A trial looking at laser therapy for early stage breast cancer (BR-002)

Cancer type:

Breast cancer




Phase 2

This trial looked at a type of laser therapy called Novilase to treat early breast cancer that had not spread.

More about this trial

Doctors usually treat breast cancer that has not spread with surgery. They sometimes also use radiotherapy and other treatments such as hormone therapy. These all help reduce the risk of the cancer coming back. 

In this trial, researchers looked at a technique called laser ablation to kill breast cancer cells. It was for people with early stage breast cancer. The research team hope that laser treatment could be a good alternative to surgery.

The aims of this trial were to see:

  • if laser ablation could be a useful treatment for early breast cancer
  • how laser ablation affects the appearance of the breast 
  • how quickly people recover after treatment

Summary of results

The research team found that laser treatment may be a good treatment option for early stage breast cancer in the future.

This trial was open for people to join between 2012 and 2015, and the team published the results in 2018.

About this trial
Everyone in this trial had a single area of breast cancer that measured 2cm or less. They had not had any treatment for their breast cancer. 

As part of the trial they had:

  • an ultrasound scan, an MRI scan and a mammogram before treatment
  • laser treatment
  • another ultrasound, MRI scan and mammogram 4 weeks later 
  • an operation to check for, and remove, any signs of breast cancer


The doctor put a small probe with a laser fibre through the skin and into the area of cancer. They used ultrasound to make sure the probe was in the right place. 

Next they placed a second probe through the skin near the laser probe. This one had several temperature sensors on it and was used to monitor how the treatment was going.

They then heated the end of the laser fibre until the cancer cells at the edge of the area being treated reached a high enough temperature to kill them. This is either 60 degrees Celsius, or 51 degrees Celsius for at least 2 minutes. 

61 people joined this trial and they all had laser treatment and then an operation 4 weeks later. The laser treatment took between 14 and 36 minutes.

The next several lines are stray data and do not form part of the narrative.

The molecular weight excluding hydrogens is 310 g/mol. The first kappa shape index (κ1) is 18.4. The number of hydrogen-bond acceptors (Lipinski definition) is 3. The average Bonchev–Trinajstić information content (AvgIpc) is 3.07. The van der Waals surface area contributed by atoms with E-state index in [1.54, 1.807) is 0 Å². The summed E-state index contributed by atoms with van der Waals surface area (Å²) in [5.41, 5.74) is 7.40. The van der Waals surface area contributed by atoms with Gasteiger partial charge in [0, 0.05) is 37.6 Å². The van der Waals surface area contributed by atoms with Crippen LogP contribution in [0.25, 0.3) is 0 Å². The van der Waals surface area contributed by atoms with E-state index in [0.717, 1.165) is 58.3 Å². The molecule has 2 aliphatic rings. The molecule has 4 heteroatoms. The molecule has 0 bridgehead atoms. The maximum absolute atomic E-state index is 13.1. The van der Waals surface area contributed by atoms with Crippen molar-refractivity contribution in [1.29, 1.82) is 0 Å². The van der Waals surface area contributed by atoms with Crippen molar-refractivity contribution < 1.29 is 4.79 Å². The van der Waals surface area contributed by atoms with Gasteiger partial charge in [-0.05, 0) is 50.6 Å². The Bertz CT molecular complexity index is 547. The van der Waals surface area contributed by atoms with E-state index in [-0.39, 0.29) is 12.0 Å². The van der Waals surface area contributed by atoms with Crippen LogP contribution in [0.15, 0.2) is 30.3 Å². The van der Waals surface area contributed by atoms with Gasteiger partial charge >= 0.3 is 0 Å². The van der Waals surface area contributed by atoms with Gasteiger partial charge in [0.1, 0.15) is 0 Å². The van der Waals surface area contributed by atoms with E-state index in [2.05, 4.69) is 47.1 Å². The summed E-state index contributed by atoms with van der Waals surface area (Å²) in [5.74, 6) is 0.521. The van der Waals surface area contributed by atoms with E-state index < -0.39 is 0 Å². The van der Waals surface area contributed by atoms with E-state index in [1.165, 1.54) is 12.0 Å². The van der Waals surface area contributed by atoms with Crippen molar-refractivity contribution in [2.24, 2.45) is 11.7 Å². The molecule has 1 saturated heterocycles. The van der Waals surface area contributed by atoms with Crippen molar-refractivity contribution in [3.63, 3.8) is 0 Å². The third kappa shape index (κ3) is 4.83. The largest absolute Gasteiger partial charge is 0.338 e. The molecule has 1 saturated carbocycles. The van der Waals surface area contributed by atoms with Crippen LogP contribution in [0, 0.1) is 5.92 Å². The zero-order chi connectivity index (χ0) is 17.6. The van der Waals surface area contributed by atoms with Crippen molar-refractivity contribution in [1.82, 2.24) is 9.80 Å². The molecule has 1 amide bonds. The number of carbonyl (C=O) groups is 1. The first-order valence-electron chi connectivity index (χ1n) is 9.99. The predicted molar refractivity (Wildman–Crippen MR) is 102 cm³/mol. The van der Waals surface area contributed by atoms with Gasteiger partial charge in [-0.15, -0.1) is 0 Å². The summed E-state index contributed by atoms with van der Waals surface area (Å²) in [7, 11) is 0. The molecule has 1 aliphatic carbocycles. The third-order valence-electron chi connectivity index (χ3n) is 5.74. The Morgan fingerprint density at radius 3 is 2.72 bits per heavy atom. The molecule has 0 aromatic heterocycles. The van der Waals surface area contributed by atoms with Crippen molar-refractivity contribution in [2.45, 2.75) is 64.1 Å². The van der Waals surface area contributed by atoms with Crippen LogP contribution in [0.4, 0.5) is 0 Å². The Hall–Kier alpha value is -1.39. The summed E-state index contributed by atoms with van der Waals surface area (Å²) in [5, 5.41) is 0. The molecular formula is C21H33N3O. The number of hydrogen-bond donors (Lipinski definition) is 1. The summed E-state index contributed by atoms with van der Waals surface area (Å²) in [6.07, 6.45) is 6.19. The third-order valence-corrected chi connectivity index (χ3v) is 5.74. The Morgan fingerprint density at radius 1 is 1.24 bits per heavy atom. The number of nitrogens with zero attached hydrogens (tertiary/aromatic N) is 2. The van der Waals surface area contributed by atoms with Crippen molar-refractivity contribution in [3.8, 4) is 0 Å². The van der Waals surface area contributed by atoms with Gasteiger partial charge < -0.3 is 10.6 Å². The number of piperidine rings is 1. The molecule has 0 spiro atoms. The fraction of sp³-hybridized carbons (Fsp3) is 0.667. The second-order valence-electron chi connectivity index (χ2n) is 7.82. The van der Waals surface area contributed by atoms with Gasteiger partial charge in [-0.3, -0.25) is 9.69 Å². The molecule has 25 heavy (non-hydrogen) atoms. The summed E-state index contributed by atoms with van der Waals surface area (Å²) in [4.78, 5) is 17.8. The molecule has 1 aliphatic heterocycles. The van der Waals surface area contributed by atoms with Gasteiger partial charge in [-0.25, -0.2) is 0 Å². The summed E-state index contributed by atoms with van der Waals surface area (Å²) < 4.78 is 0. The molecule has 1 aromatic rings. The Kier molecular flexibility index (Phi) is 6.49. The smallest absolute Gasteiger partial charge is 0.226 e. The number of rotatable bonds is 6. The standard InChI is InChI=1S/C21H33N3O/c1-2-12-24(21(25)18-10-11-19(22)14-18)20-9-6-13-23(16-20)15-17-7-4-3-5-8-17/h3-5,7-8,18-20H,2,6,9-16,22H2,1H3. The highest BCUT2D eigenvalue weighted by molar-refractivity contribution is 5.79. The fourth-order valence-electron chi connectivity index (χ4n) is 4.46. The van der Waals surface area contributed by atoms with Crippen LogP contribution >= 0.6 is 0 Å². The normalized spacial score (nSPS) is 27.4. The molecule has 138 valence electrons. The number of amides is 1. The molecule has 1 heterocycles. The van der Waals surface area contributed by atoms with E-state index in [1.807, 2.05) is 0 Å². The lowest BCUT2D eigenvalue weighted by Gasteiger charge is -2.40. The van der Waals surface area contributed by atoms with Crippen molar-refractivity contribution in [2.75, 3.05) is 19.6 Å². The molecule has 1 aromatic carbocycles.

The research team looked at the results for everyone taking part. They showed that 51 out of 61 people (84%) had no signs of cancer after laser treatment.  

They then looked at people who had a smaller area of cancer to begin with (1.5cm or less). They found there was no sign of cancer in 46 out of 47 people (98%).

As part of this trial, the team looked at how accurate MRI scans were at showing whether there were still cancer cells present after laser treatment. They compared MRI results to what they found when they analysed the cells in the laboratory after the operation (pathology).

The doctors found the MRI results were the same as the results from laboratory analysis after surgery for 52 people (87%). But they were different in 8 people (13%) - a false positive or a false negative result. One person didn’t have an MRI scan after laser treatment.

  • 47 people had no signs of cancer on their MRI or on laboratory analysis
  • 5 people had signs of cancer on their MRI and on laboratory analysis 
  • 4 people had signs of cancer on their MRI but not on laboratory analysis
  • 4 people had no signs cancer on their MRI but did on laboratory analysis

Quality of life
The people taking part filled out quality of life questionnaires before and after they had laser treatment. The questionnaires asked them about things such as pain, satisfaction with the treatment and how their breast looked after treatment (the cosmetic result).

The results showed that:

  • most people (97%) were satisfied with the treatment and the cosmetic result 4 weeks afterwards
  • the average maximum level of pain during laser treatment was 4.2 out of 10
  • nearly 8 out of 10 people (78%) were able to return to their usual day to day activities straight away
  • people’s quality of life scores were better than for some other breast cancer treatments
  • people had less fatigue, pain and insomnia than those who’d had surgery to remove a breast lump (a lumpectomy)

Side effects
No one taking part had any severe side effects. A small number of people had short term side effects such as mild pain, bruising or a lump or blister where they’d had laser treatment.

The research team concluded that laser ablation treatment could be a possible alternative to surgery for early stage breast cancer. They suggest more trials are done to find out more about it.

They recommend doing a trial where people don’t automatically go on to have surgery afterwards. This would give more information about how well laser treatment works long term.

Where this information comes from    
We have based this summary on information from the research team. The information they sent us has been reviewed by independent specialists (peer reviewed Open a glossary item) and published in a medical journal. The figures we quote above were provided by the trial team who did the research. We have not analysed the data ourselves.

Recruitment start:

Recruitment end:

How to join a clinical trial

Please note: In order to join a trial you will need to discuss it with your doctor, unless otherwise specified.

Please note - unless we state otherwise in the summary, you need to talk to your doctor about joining a trial.

Chief Investigator

Dr Michael Shere

Supported by

Novian Health

If you have questions about the trial please contact our cancer information nurses

Freephone 0808 800 4040

Last review date

CRUK internal database number:

Oracle - 11376

Please note - unless we state otherwise in the summary, you need to talk to your doctor about joining a trial.

Last reviewed:

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